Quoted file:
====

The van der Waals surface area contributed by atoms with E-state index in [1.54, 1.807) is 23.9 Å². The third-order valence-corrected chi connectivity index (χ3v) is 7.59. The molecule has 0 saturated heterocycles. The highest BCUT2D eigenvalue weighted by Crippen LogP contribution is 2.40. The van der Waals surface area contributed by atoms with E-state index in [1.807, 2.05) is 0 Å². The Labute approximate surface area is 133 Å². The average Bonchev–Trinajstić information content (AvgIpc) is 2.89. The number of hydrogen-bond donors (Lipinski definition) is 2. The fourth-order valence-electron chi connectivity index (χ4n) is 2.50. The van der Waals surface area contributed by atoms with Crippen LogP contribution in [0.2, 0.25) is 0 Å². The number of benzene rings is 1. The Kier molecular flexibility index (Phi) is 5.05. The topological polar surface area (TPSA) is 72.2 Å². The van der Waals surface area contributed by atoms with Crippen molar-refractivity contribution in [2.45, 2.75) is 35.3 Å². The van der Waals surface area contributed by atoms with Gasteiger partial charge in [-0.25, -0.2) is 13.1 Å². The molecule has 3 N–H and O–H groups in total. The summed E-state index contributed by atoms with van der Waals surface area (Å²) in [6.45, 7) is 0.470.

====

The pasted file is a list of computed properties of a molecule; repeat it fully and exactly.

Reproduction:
The van der Waals surface area contributed by atoms with E-state index in [1.54, 1.807) is 23.9 Å². The third-order valence-corrected chi connectivity index (χ3v) is 7.59. The molecule has 0 saturated heterocycles. The highest BCUT2D eigenvalue weighted by Crippen LogP contribution is 2.40. The van der Waals surface area contributed by atoms with E-state index in [1.807, 2.05) is 0 Å². The Labute approximate surface area is 133 Å². The average Bonchev–Trinajstić information content (AvgIpc) is 2.89. The number of hydrogen-bond donors (Lipinski definition) is 2. The fourth-order valence-electron chi connectivity index (χ4n) is 2.50. The van der Waals surface area contributed by atoms with Crippen LogP contribution in [0.2, 0.25) is 0 Å². The number of benzene rings is 1. The Kier molecular flexibility index (Phi) is 5.05. The topological polar surface area (TPSA) is 72.2 Å². The van der Waals surface area contributed by atoms with Crippen molar-refractivity contribution in [2.45, 2.75) is 35.3 Å². The van der Waals surface area contributed by atoms with Gasteiger partial charge in [-0.25, -0.2) is 13.1 Å². The molecule has 3 N–H and O–H groups in total. The summed E-state index contributed by atoms with van der Waals surface area (Å²) in [6.45, 7) is 0.470.